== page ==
1 JANUARY 1842, Page 16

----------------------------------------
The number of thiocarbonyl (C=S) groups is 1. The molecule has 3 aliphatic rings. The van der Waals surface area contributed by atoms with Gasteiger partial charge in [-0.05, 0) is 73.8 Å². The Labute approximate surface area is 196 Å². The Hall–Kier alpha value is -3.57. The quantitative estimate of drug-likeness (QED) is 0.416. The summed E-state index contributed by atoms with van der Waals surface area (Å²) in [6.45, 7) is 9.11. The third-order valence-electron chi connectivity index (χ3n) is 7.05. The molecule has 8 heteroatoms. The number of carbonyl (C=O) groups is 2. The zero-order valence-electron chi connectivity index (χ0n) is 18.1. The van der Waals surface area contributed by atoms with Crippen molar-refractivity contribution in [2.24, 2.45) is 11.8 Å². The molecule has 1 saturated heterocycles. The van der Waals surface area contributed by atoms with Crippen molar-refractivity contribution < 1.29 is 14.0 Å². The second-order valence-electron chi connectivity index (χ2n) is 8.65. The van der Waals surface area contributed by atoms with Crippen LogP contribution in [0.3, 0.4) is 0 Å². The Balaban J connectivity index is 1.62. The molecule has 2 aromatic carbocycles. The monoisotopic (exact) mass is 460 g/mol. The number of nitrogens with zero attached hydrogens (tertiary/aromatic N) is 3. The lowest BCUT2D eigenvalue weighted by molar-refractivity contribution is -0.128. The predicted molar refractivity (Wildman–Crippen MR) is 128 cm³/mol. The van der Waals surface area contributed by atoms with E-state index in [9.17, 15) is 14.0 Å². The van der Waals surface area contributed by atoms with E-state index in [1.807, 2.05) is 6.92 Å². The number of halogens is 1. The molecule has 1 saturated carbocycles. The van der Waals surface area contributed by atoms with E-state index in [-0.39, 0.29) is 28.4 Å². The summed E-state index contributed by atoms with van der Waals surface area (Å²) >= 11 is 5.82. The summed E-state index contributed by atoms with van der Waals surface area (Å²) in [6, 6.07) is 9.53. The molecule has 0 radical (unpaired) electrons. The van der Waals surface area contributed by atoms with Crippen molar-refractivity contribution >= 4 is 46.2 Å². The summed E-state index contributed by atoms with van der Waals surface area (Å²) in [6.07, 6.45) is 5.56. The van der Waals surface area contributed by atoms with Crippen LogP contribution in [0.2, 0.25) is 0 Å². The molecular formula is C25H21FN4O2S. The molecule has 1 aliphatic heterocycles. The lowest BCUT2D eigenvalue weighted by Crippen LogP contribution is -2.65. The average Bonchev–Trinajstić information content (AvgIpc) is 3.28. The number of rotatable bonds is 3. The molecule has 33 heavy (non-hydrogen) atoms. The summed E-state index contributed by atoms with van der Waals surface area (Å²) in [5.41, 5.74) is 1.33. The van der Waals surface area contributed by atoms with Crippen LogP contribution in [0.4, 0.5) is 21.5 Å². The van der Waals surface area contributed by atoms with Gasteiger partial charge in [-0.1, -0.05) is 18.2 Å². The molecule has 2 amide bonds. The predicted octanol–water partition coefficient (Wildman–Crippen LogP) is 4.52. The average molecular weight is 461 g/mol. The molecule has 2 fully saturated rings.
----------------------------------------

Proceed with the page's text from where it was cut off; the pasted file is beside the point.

AT this carnival season sports are the order of the day, and ever/- grown men may be indulged occasionally in a game at "follow my leader." On this account, we are not disposed to take serious notice of an article in the Anti Bread-tax Circular, which accuses the Spectator of "imitating the unprincipled Times in attempting to impede the question of Free Trade by attacking its prominent advocates." The plain English of this is—When the signal is given, "follow the leader," scamper after him without demur, though he should lead you into a horse-pond ; and the dainty epithets, "versatile,"" unprincipled," &c., are merely thrown out as school- boys call names to deter playfellows from refusing to join in the game. But, though we do not object to the holyday licence, we take the liberty of explaining its character, lest an attempt should be made to persevere in it when working-days come round again. We have said that it is quite fair for those out of doors—for- manufacturers, and others laying no claim to be statesmen, who feel the pressure of the times, and believe that they are wholly or in part attributable to the erroneous commercial policy of the country—to demand simply an alteration of that policy. And we have also said that a more difficult task is incumbent upon those who have at their own request been sent to Parliament to advocate the claims of these complaining parties. When the League com- menced a system of " electoral agitation," they undertook to find candidates capable of dealing with their question as legislators. The Parliamentary leaders of the Free Trade party have said- " We understand the question ; make us legislators, and we will help to set the matter right." From these men we are entitled to look for sufficient business knowledge and ability to put the question into shape for receiving a decision of Parliament upon its merits. Popular will and popular confidence are a powerful in- strument, but it is wasted in the hands of those who lack intel- ligence and skill to turn it to account. The abstract principle of the Free-traders is sound : the private citizen is not expected to be able to frame a practical legislative measure to give effect to this principle; but the individual who takes upon him the character of legislator, conscious that he does not know how to frame such a measure, or determined not to give himself the trouble of framing such a measure, is quite as much a quack as he who undertakes to cure diseases without having studied medicine. It is too much the custom of constituencies to be contented with professions of libe- rality from Parliamentary candidates, without endeavouring to ascer- tain whether their attainments and habits fit them for the office of legislators. Not much is gained by choosing a man because he talks Liberalism, instead of a man who talks adherence to prejudice, unless the former possess aptitude for legislative business. A man may be useful out of doors, even though his political knowledge be scanty, if he is sincere and earnest : he can keep alive the public interest in an important question, and prevent the activity of those who share his opinions from flagging; but the same person may be an impediment to the cause if made a Member of Parliament. By his bungling mode of advocating it, he may enable the resisting party to evade the shock of public opinion. All mere declamation in Parliament has this effect : it is not the mere speakers, but the men of business, who carry the day there. It is this conviction that has made us again and again press upon the Parliamentary Free-traders the necessity of embodying their views in a tangible measure of Tariff Reform. The commercial code of Great Britain can never be reformed until a matured, detailed, comprehensive measure for reforming it, be presented to Parliament. The Free- traders in Parliament and out of Parliament tell us they expect nothing of this kind front the present Ministers. If they cannot get Ministers to prepare such a measure, their only alternative is to prepare it themselves, and oblige Ministers either to adopt it, Atrith or without amendments, or to put themselves in the wrong by rejecting it. The opponents of Free Trade are not to be van- quished by such generalities as " The removal of Me protective- duty on sugar alone would increase the revenue 3,000,000/. a year": they who make this assertion must press the matter home by show- ing what portion of Me present duty is protective—how much they propose to take off—what will be the amount yielded by the re- mainder, or, if all is to be taken off, what tax they propose to sub- stitute. Unless the Parliamentary Free-traders do this, nobody will : the members of the late Ministry will not bring forward such a measure as the Free-traders wish, any more than the present Ministry. And until the question is thus made level to the dullest (or most reluctant) apprehension, all debating will be about vague generalities, and will lead to no practical conclusion. If the Free- traders out of doors are indeed in earnest, they will not put their trust in any Members of Parliament who have not intelligence enough to see that this is the way in which the question 'must be worked, and industry enough to subject themselves to the drudgery of such a task. To send any other kind of Members to Parlia- ment, is to set the blind to lead the blind : it can lead to no prac- tical good. This we have said, and this we say again : is this "attacking the prominent advocates of Free-trade" ? We should be sorry to think so meanly of them : it is the writer in the Cir- cular who has put this interpretation upon our words. He has done by our general statement of a principle, what the country wag did with the Whole Duty of Man, who wrote in the margin the name of some inhabitant of the parish opposite the description of every sin to be avoided. He has, in his anxiety to frighten men into following his leaders, accused them, one and all, of being such as we have said they ought not to be. As we said at the outset, we make allowance for holyday weak- nesses: but if the joke be repeated, we may take the trouble to show, that by "attacking prominent advocates" a cause may some- times be benefited ; and to inquire whether it may not be some "prominent advocate" in disguise, who is so anxious to insinuate bad motives on the part of any one who questions the prudence of himself or colleagues. There is a tyranny of popular leaders quite as overbearing and dangerous as that of any other class of despots.